Photo: Dr. Jean-Paul Rodrigue, 2019. Gloucester Marine Terminal, Holt Logistics.
The advent of containerization and reefers have transformed the manner in which fruits are transported and stored. For instance, bananas, which are the world’s most traded fruit, are harvested in subtropical markets (e.g. Costa Rica, Ecuador, Brazil, Colombia), boxed, palletized, and loaded into reefers. Reefers are then loaded into containerships that have the capabilities to supply power for the refrigeration units.
Before being boxed, bananas bunches are placed in plastic bags that will prevent humidity loss during transportation. A banana box weight around 16 kg (35 pounds) each. Then, they are palletized with 48 boxes per pallet (2x8x3) and loaded into reefers. Pallet size is designed to fit exactly in a reefer with two pallets per row over five rows. The size and positioning of the pallets within the reefer allows for the efficient circulation of refrigerated air.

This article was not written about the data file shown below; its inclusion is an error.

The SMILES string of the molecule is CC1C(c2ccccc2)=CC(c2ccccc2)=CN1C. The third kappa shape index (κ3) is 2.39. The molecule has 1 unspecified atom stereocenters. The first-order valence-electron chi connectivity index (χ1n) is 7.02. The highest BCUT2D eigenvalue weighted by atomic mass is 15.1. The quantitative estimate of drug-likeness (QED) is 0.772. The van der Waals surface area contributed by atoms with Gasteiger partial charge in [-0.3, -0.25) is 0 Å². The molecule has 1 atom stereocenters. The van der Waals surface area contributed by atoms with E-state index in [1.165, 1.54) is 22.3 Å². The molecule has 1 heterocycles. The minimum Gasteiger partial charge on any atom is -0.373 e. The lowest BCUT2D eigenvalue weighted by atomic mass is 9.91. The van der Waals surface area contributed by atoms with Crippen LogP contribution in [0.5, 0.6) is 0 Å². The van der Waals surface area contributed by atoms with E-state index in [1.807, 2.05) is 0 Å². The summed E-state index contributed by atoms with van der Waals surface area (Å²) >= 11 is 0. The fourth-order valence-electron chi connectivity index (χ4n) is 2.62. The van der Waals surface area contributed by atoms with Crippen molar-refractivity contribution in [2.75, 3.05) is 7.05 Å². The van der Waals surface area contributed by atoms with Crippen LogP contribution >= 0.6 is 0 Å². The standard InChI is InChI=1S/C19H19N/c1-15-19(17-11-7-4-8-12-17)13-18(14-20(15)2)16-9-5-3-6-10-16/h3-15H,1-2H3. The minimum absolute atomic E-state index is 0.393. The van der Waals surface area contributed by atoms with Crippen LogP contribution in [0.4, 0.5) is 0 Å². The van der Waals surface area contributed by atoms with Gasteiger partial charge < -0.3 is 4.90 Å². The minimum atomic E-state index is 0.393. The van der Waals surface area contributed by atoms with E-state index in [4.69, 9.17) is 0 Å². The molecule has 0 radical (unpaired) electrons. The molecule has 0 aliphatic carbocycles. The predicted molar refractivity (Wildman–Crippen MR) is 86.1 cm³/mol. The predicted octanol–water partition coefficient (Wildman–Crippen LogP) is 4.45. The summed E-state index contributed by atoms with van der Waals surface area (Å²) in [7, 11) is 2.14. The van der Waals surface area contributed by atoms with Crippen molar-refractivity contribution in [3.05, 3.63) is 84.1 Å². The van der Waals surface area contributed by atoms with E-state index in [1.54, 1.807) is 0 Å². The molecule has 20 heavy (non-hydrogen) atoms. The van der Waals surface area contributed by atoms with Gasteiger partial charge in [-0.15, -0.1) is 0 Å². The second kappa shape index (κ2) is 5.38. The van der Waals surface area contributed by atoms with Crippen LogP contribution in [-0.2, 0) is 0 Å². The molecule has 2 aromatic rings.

The ideal temperature to transport bananas is around 13 degrees Celsius, which allows using the reefers to cool down shipments. Pallets are therefore loaded at ambient temperature and the reefer unit will cool down the shipment to the ‘banana’ (or ‘tropical’) temperature in a matter of about 5 days. For shipments requiring lower temperatures, such as chill (around 2 degrees Celsius), pre-cooling would be required as the reefer would not be able to bring the load to the required temperature range within a reasonable time frame.
At the port of destination, reefers are de-stuffed in refrigerated warehouses (see above photo at Gloucester Marine Terminal) with the pallets ready to be distributed by refrigerated trucks. The market value of bananas is about $1,500 per pallet.